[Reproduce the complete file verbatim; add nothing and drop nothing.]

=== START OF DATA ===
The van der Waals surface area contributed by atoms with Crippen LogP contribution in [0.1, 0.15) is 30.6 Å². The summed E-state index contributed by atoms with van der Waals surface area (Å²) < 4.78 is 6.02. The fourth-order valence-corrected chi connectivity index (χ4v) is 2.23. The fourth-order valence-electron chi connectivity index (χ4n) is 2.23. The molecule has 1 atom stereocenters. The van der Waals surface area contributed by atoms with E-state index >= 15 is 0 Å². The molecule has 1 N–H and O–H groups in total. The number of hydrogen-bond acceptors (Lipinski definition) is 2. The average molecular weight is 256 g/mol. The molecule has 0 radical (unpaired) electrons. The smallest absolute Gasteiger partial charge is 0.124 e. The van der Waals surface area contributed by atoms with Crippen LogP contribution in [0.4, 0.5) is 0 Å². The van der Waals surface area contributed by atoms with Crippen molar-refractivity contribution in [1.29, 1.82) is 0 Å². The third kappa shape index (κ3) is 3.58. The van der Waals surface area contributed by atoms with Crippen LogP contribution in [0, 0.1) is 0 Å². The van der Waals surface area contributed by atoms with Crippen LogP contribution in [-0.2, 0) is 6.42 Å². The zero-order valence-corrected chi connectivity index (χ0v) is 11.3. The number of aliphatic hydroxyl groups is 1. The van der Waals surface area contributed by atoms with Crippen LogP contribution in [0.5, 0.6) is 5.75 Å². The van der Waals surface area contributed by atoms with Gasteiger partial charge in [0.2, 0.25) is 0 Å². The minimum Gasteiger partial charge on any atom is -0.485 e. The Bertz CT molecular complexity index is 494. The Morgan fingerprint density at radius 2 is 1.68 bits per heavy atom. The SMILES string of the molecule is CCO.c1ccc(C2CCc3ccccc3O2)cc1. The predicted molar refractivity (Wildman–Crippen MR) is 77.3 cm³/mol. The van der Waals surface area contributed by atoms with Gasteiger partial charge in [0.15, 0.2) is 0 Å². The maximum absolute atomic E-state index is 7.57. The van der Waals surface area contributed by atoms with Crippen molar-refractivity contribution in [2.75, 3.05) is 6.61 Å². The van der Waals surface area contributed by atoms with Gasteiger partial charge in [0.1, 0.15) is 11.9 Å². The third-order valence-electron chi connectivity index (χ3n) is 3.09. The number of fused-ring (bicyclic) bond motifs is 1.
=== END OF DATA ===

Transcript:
The van der Waals surface area contributed by atoms with Crippen LogP contribution in [0.1, 0.15) is 30.6 Å². The summed E-state index contributed by atoms with van der Waals surface area (Å²) < 4.78 is 6.02. The fourth-order valence-corrected chi connectivity index (χ4v) is 2.23. The fourth-order valence-electron chi connectivity index (χ4n) is 2.23. The molecule has 1 atom stereocenters. The van der Waals surface area contributed by atoms with E-state index >= 15 is 0 Å². The molecule has 1 N–H and O–H groups in total. The number of hydrogen-bond acceptors (Lipinski definition) is 2. The average molecular weight is 256 g/mol. The molecule has 0 radical (unpaired) electrons. The smallest absolute Gasteiger partial charge is 0.124 e. The van der Waals surface area contributed by atoms with Crippen LogP contribution in [0.4, 0.5) is 0 Å². The van der Waals surface area contributed by atoms with Crippen molar-refractivity contribution in [1.29, 1.82) is 0 Å². The third kappa shape index (κ3) is 3.58. The van der Waals surface area contributed by atoms with Crippen LogP contribution in [0, 0.1) is 0 Å². The van der Waals surface area contributed by atoms with Crippen LogP contribution in [-0.2, 0) is 6.42 Å². The zero-order valence-corrected chi connectivity index (χ0v) is 11.3. The number of aliphatic hydroxyl groups is 1. The van der Waals surface area contributed by atoms with Crippen LogP contribution in [0.5, 0.6) is 5.75 Å². The van der Waals surface area contributed by atoms with Gasteiger partial charge in [0.2, 0.25) is 0 Å². The minimum Gasteiger partial charge on any atom is -0.485 e. The Bertz CT molecular complexity index is 494. The Morgan fingerprint density at radius 2 is 1.68 bits per heavy atom. The SMILES string of the molecule is CCO.c1ccc(C2CCc3ccccc3O2)cc1. The predicted molar refractivity (Wildman–Crippen MR) is 77.3 cm³/mol. The van der Waals surface area contributed by atoms with Gasteiger partial charge in [0.15, 0.2) is 0 Å². The maximum absolute atomic E-state index is 7.57. The van der Waals surface area contributed by atoms with Crippen molar-refractivity contribution in [2.75, 3.05) is 6.61 Å². The van der Waals surface area contributed by atoms with Gasteiger partial charge in [0.1, 0.15) is 11.9 Å². The third-order valence-electron chi connectivity index (χ3n) is 3.09. The number of fused-ring (bicyclic) bond motifs is 1.